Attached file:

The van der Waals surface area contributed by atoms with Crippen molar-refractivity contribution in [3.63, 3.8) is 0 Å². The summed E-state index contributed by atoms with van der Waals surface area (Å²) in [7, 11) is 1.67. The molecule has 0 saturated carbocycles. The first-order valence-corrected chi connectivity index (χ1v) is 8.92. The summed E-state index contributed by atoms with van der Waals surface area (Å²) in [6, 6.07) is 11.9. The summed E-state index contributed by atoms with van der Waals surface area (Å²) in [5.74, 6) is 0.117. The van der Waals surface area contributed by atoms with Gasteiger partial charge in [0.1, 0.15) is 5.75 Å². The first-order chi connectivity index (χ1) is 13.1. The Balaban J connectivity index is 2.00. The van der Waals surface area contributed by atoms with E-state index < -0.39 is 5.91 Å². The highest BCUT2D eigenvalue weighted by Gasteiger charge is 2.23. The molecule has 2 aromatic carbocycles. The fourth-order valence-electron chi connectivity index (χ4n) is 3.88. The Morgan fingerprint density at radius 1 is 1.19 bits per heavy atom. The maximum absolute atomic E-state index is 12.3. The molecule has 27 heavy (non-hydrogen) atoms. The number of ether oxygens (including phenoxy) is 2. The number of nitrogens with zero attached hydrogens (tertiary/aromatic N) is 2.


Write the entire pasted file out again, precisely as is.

The van der Waals surface area contributed by atoms with Crippen molar-refractivity contribution in [3.63, 3.8) is 0 Å². The summed E-state index contributed by atoms with van der Waals surface area (Å²) in [7, 11) is 1.67. The molecule has 0 saturated carbocycles. The first-order valence-corrected chi connectivity index (χ1v) is 8.92. The summed E-state index contributed by atoms with van der Waals surface area (Å²) in [6, 6.07) is 11.9. The summed E-state index contributed by atoms with van der Waals surface area (Å²) in [5.74, 6) is 0.117. The van der Waals surface area contributed by atoms with Gasteiger partial charge in [0.1, 0.15) is 5.75 Å². The first-order chi connectivity index (χ1) is 13.1. The Balaban J connectivity index is 2.00. The van der Waals surface area contributed by atoms with E-state index < -0.39 is 5.91 Å². The highest BCUT2D eigenvalue weighted by Gasteiger charge is 2.23. The molecule has 2 aromatic carbocycles. The fourth-order valence-electron chi connectivity index (χ4n) is 3.88. The Morgan fingerprint density at radius 1 is 1.19 bits per heavy atom. The maximum absolute atomic E-state index is 12.3. The molecule has 27 heavy (non-hydrogen) atoms. The number of ether oxygens (including phenoxy) is 2. The number of nitrogens with zero attached hydrogens (tertiary/aromatic N) is 2.